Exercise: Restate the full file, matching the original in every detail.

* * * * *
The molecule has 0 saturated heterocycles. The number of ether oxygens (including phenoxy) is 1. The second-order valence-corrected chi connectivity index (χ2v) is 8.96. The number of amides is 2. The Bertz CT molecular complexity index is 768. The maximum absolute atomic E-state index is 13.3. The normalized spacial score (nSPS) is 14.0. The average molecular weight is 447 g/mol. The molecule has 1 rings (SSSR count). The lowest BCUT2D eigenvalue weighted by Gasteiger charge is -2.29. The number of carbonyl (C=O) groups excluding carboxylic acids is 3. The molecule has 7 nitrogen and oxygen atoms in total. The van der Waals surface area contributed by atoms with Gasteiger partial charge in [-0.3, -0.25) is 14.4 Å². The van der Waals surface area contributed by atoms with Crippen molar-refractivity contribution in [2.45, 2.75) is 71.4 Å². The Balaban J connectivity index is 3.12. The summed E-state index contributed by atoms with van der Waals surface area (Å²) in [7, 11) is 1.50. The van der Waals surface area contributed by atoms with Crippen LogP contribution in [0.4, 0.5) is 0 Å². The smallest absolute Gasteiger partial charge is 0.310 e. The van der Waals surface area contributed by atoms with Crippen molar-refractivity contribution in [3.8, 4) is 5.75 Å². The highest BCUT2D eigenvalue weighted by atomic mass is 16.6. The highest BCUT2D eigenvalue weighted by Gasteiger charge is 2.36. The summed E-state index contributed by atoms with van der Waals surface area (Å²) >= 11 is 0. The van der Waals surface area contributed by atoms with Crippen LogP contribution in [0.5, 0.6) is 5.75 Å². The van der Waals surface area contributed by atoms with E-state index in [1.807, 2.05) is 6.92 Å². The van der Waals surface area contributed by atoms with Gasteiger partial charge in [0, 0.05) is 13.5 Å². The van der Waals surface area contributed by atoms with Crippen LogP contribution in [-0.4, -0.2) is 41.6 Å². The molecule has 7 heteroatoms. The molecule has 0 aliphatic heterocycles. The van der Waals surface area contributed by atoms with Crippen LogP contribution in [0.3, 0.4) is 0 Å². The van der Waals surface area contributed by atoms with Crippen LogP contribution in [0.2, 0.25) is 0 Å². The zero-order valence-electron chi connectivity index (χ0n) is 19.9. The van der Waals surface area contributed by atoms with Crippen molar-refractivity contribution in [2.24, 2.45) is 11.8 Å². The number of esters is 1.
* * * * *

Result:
The molecule has 0 saturated heterocycles. The number of ether oxygens (including phenoxy) is 1. The second-order valence-corrected chi connectivity index (χ2v) is 8.96. The number of amides is 2. The Bertz CT molecular complexity index is 768. The maximum absolute atomic E-state index is 13.3. The normalized spacial score (nSPS) is 14.0. The average molecular weight is 447 g/mol. The molecule has 1 rings (SSSR count). The lowest BCUT2D eigenvalue weighted by Gasteiger charge is -2.29. The number of carbonyl (C=O) groups excluding carboxylic acids is 3. The molecule has 7 nitrogen and oxygen atoms in total. The van der Waals surface area contributed by atoms with Gasteiger partial charge in [-0.3, -0.25) is 14.4 Å². The van der Waals surface area contributed by atoms with Crippen molar-refractivity contribution in [2.45, 2.75) is 71.4 Å². The Balaban J connectivity index is 3.12. The summed E-state index contributed by atoms with van der Waals surface area (Å²) in [7, 11) is 1.50. The van der Waals surface area contributed by atoms with Crippen LogP contribution in [0.4, 0.5) is 0 Å². The smallest absolute Gasteiger partial charge is 0.310 e. The van der Waals surface area contributed by atoms with Crippen molar-refractivity contribution in [3.8, 4) is 5.75 Å². The highest BCUT2D eigenvalue weighted by atomic mass is 16.6. The highest BCUT2D eigenvalue weighted by Gasteiger charge is 2.36. The summed E-state index contributed by atoms with van der Waals surface area (Å²) >= 11 is 0. The van der Waals surface area contributed by atoms with Crippen LogP contribution in [0.5, 0.6) is 5.75 Å². The van der Waals surface area contributed by atoms with E-state index in [1.807, 2.05) is 6.92 Å². The van der Waals surface area contributed by atoms with Gasteiger partial charge in [0, 0.05) is 13.5 Å². The van der Waals surface area contributed by atoms with Crippen LogP contribution in [-0.4, -0.2) is 41.6 Å². The molecule has 7 heteroatoms. The molecule has 0 aliphatic heterocycles. The van der Waals surface area contributed by atoms with Crippen LogP contribution in [0.3, 0.4) is 0 Å². The van der Waals surface area contributed by atoms with Crippen LogP contribution in [0.2, 0.25) is 0 Å². The zero-order valence-electron chi connectivity index (χ0n) is 19.9. The van der Waals surface area contributed by atoms with Crippen molar-refractivity contribution in [2.24, 2.45) is 11.8 Å². The number of esters is 1.